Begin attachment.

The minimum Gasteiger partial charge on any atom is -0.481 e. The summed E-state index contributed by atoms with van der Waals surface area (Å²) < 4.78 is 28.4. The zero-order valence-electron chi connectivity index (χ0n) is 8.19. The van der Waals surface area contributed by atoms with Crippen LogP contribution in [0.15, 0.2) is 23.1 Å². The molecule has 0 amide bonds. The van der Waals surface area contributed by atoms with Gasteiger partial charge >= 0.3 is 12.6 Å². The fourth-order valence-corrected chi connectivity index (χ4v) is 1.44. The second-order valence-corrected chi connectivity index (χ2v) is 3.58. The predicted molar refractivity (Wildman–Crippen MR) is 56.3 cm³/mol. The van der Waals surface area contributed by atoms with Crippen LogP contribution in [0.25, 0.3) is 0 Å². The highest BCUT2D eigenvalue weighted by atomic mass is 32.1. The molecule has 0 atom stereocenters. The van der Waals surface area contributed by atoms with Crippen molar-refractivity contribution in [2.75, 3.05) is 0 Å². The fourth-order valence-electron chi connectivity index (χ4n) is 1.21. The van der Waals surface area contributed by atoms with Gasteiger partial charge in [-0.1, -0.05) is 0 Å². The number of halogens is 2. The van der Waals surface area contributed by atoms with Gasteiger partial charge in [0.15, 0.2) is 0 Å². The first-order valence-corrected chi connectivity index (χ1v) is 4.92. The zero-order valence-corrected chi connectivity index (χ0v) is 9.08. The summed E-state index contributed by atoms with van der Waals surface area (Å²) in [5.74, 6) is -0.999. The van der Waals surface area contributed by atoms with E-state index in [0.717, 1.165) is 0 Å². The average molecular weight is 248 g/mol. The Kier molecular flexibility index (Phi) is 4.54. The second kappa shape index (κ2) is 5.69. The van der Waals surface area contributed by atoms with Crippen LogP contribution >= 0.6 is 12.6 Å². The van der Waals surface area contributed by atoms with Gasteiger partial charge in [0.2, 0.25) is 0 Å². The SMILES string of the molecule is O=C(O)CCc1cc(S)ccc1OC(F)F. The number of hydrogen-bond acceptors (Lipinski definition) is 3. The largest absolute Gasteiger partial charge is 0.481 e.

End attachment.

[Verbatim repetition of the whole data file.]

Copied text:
The minimum Gasteiger partial charge on any atom is -0.481 e. The summed E-state index contributed by atoms with van der Waals surface area (Å²) < 4.78 is 28.4. The zero-order valence-electron chi connectivity index (χ0n) is 8.19. The van der Waals surface area contributed by atoms with Crippen LogP contribution in [0.15, 0.2) is 23.1 Å². The molecule has 0 amide bonds. The van der Waals surface area contributed by atoms with Gasteiger partial charge >= 0.3 is 12.6 Å². The fourth-order valence-corrected chi connectivity index (χ4v) is 1.44. The second-order valence-corrected chi connectivity index (χ2v) is 3.58. The predicted molar refractivity (Wildman–Crippen MR) is 56.3 cm³/mol. The van der Waals surface area contributed by atoms with Crippen LogP contribution in [0.25, 0.3) is 0 Å². The highest BCUT2D eigenvalue weighted by atomic mass is 32.1. The molecule has 0 atom stereocenters. The van der Waals surface area contributed by atoms with Crippen molar-refractivity contribution in [2.75, 3.05) is 0 Å². The fourth-order valence-electron chi connectivity index (χ4n) is 1.21. The van der Waals surface area contributed by atoms with Gasteiger partial charge in [-0.1, -0.05) is 0 Å². The number of halogens is 2. The van der Waals surface area contributed by atoms with Gasteiger partial charge in [0.15, 0.2) is 0 Å². The first-order valence-corrected chi connectivity index (χ1v) is 4.92. The zero-order valence-corrected chi connectivity index (χ0v) is 9.08. The summed E-state index contributed by atoms with van der Waals surface area (Å²) in [5.74, 6) is -0.999. The van der Waals surface area contributed by atoms with E-state index in [0.717, 1.165) is 0 Å². The average molecular weight is 248 g/mol. The Kier molecular flexibility index (Phi) is 4.54. The second kappa shape index (κ2) is 5.69. The van der Waals surface area contributed by atoms with Crippen LogP contribution >= 0.6 is 12.6 Å². The van der Waals surface area contributed by atoms with Gasteiger partial charge in [0.2, 0.25) is 0 Å². The SMILES string of the molecule is O=C(O)CCc1cc(S)ccc1OC(F)F. The number of hydrogen-bond acceptors (Lipinski definition) is 3. The largest absolute Gasteiger partial charge is 0.481 e.